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LOOPIES: Guiding you on the ground and in the air

Aerospace Engineering students Mohamed Shabaan, Mostafa Sohdy Abdelfattah, Ahmed Shabaan and Abdelrahman Awad – AKA Team FlyBoys from Carleton University in Ottawa, Canada – have come up with a passenger experience concept named LOOPIES for the Airbus Fly Your Ideas competition with the aim of informing, guiding and entertaining passengers throughout their entire journey.
LOOPIES stands for ‘Leading On-flight & On-ground Passenger Informing & Entertainment Systems.’ The concept is huge, so Inflight-Online.com has chosen to illustrate how it affects the passenger chronologically throughout their journey.
Shabaan explains LOOPIES works in conjunction with a radio frequency identification (RFID) bracelet. “Conventional check-in sees you get a boarding pass after you check in and hand over your passport.
We want to make this process completely self-service. With LOOPIES, a passenger would go to a kiosk and type in their personal information and flight details. After that, a machine would dispense them an RFID bracelet.
“It’s like contactless card payments. Rather than having to keep getting out their boarding pass, passengers can tap their RFID bracelet on a LOOPIES stand, which will identify them immediately. “This should make movement throughout the airport much quicker. When you walk through Heathrow today, you see big screens displaying about 30 or 40 flights, but LOOPIES would be more personal. Tapping your bracelet on a LOOPIES stand would bring up information relevant only to you. For example, if you’re lost there could be a map leading you to your gate.“Once you tap the LOOPIES screen at the gate it also comes up with a diagram to show the passenger where their seat is on the aircraft as well as the time estimated until boarding and take-off, so they have a sense of where they’re going before they board.”

Team FlyBoys estimates that Heathrow alone would need 1,000 LOOPIES displays. This seems like a large number, but the LOOPIES solution would need far more bracelets, as the FlyBoys have designed them to be disposable. “It’s more cost effective because we don’t have to consider the wages necessary to process them all back and it’s less stressful for the passenger if they don’t have to remember to bring the bracelet with them every time they travel or giving it back to the airport. Also, it’s a nice souvenir.
“Every passenger will have his own account online which will always be there; you’ll just have a different identification number for each flight. One of the most valuable assets of the LOOPIES system is the data, which can track what passengers want to do. It could be sold to airlines, airports or even advertising companies.”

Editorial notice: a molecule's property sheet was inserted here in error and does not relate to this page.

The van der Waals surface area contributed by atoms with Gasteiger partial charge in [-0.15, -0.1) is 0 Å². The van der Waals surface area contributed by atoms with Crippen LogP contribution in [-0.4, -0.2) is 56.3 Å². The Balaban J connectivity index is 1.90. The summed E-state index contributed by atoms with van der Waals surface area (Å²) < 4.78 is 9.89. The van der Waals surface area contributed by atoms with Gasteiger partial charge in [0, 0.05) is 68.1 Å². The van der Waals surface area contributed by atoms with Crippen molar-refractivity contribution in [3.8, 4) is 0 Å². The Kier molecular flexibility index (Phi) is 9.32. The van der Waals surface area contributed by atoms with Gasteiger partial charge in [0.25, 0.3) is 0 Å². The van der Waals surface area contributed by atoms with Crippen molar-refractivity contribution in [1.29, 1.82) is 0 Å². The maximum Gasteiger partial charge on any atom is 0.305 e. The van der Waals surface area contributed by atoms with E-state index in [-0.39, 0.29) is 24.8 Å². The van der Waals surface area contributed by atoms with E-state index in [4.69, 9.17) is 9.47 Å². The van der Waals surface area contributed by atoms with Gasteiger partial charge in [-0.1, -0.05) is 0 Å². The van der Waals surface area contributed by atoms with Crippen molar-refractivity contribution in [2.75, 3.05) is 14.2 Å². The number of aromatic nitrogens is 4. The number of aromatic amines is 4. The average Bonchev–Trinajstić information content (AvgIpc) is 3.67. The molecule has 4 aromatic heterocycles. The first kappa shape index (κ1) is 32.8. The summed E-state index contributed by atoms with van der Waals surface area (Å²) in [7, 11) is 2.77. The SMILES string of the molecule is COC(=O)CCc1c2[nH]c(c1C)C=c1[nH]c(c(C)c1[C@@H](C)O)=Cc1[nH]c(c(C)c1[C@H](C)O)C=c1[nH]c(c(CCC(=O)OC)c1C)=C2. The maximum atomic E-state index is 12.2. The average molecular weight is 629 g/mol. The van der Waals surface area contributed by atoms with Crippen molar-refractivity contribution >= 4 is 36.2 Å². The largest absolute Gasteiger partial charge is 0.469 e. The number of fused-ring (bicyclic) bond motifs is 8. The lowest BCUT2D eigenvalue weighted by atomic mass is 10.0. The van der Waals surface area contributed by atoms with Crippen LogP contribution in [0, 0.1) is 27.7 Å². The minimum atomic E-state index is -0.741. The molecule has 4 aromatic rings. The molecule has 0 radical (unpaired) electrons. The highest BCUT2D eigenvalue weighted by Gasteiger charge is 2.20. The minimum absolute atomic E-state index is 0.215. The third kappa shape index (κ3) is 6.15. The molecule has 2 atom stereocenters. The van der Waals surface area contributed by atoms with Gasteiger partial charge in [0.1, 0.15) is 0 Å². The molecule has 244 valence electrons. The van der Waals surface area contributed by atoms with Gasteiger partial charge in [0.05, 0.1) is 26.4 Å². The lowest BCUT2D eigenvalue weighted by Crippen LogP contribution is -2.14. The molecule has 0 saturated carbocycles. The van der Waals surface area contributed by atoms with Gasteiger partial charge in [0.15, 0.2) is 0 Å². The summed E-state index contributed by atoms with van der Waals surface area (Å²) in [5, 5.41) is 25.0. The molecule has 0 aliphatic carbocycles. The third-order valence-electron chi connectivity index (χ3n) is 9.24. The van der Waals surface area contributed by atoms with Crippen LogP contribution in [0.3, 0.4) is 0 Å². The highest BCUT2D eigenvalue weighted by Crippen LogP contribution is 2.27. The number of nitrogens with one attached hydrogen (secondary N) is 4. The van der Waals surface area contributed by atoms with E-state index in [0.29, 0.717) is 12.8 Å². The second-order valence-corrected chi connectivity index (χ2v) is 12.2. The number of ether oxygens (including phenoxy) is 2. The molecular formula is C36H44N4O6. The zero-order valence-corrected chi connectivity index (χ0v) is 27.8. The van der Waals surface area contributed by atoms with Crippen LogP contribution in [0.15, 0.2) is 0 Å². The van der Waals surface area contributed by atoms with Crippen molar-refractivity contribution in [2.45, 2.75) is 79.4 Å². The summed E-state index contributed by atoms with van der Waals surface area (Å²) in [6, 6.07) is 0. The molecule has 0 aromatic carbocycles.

The basic function of LOOPIES is practical, but for Round Two of the Airbus Fly Your Ideas competition, the team introduced an entertainment aspect to the LOOPIES screen, to help passengers while away time in the airport in an interactive way. “That’s why we created SkyCall, where you can talk with someone else face to face around the world,” said Shabaan.
“Otherwise, it’s all in the bracelet. First of all, it will tell you there’s fifteen minutes until boarding ends by vibrating. Or if there’s something wrong with the flight it tells you to go to the nearest LOOPIES stand for more information,” he adds.
“The airline usually boards business class passengers first, so at this point the lighting on the bracelets of business class passengers would go green, meaning they’re free to board. Once they’re on the aircraft, instead of having a flight attendant waving them left or right, we would design LED lighting on the aircraft to match the colour of the bracelet signalling which way to go.”
That’s the overall gist, but revenue-building is where the FlyBoys team really impress. “Our report projects we would make $584m for airlines thanks to an increased flow of passengers as a result of LOOPIES,” Awad notes. “Every hour there are two aircrafts sitting at the gate. LOOPIES plans to be able to clear a minimum of 2.7 aircraft in that time, meaning more than 5 aircraft can take off every two hours instead of the previous four.”
This address the question of whether the industry is already moving towards this kind of set-up with iBeacons in the airport: The FlyBoys think LOOPIES goes further. Shabaan concludes, “We like to think of LOOPIES as a social network made for airports, where every passenger has his own unique account and each account has its own unique feed of information and entertainment.”

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